In fact, they went as far as to say that GDS must shoulder blame for failing to design the Register to vote application to be "cloud native."

Cloud native applications are "built for failure", said one source, so that if one availability zone fails, the app continues to work by connecting users to a separate instance based in another availability zone that is running simultaneously.

"The last couple of days I would have thought this is a mission-critical application," the G-Cloud vendor source told IT Pro. "You need a cloud native application so if a provider fails, it works elsewhere. You need a multiple cloud strategy."

However, the application, written in 2013 by GDS, was not designed to be cloud native, according to our sources - with GDS lacking the skills to build such software.

"I don't think that level of skill exists, it certainly doesn't exist within government," the source said. "There's very poor guidance and education within government of writing a cloud native application."

GDS wrote the Register to vote application largely in-house, and invited development shops including Kainos to contribute without going through a formal tender process - apparently the norm when developing in-house.

A spokesman for Kainos told IT Pro only a handful of its engineers helped with the project, and said: "Our staff have a deep and recognised level of expertise, acquired over many years. This is acknowledged by our many government clients, who have selected Kainos to help on multiple complex digital projects."

Calling the app an "early" project from GDS, Kable's Figueras said she hoped the body has learned lessons from the experience.

"I would strongly suspect that since the service, they have learned a lot of lessons and I would hope and trust these services aren't being designed in this way again," she said.

But the anonymous vendor insisted the government still misunderstands the cloud, blaming it for problems unrelated to the service it provides.

"There are times they will blame us for application issues," the source said. "The fact they say 'it's your fault the cloud native application failed us' demonstrates the lack of education and the level of skill they have."

They said GDS must set out guidance on how to build cloud native applications for all future developments.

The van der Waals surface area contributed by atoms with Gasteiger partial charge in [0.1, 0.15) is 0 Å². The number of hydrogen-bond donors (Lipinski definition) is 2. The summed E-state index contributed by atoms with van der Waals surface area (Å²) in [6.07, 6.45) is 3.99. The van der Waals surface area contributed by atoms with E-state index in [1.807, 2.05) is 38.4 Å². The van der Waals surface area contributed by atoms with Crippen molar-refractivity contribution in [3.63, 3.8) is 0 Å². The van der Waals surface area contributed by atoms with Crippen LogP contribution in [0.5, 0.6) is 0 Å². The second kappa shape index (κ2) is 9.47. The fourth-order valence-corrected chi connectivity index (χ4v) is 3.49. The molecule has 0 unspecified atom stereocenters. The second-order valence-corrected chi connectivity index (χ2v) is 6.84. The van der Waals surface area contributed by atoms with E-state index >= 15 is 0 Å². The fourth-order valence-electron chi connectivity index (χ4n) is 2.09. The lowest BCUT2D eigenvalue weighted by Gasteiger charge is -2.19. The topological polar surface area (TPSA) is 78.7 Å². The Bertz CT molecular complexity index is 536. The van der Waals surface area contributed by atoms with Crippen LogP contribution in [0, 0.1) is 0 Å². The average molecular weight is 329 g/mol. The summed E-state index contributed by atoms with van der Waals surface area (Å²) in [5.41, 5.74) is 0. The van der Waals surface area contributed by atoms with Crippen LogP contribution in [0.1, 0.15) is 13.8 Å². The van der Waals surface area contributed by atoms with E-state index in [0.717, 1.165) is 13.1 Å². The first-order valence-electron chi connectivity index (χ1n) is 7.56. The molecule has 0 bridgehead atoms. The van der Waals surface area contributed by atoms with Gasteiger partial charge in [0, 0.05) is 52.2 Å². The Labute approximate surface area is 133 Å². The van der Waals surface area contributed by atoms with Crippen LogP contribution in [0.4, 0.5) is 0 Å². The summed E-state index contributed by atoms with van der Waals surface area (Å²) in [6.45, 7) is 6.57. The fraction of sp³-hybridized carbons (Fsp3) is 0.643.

Kainos's spokesman added: "We're still working with the Cabinet Office to determine the exact sequence of events [of what went wrong]."

Website crash raises important questions over consequences of digital service failures

The website outage raises questions over the increasingly important role GDS developers play in supporting key elements of the UK's democracy, Kable's Figueras argued.

GDS set out in 2012 with a remit to digitise public services, making them more accessible and easier for citizens to use, but in practice developers' actions can influence the real world outside of the applications they create, the analyst said.

"We often hear government services are too difficult to navigate and use and the promise was digital services would simplify that," Figueras said. "But the danger is the complicated work isn't being done; thinking of the implications when these services fall over."

She explained: "It could lead to legal questions and even questions about the outcome of the referendum - nightmare scenarios that are outside the realm of the designer.

"Government services designers always need to be thinking of the wider implications and where their service fits within the whole of government systems and even our wider democracy in this service."

The Cabinet Office declined to address the specific points raised in this article, but a spokesman said: "There was a problem with the register to vote site, due to the unprecedented demand we experienced. We are not going to be discussing any further details until we have looked into exactly what happened, but clearly there will be lessons learned.

"After the website problems on Tuesday night, the deadline for registering to vote was extended for a further 48 hours."

IT Pro will continue to follow this story and will update it as more information emerges once the government has concluded its investigation into the issues.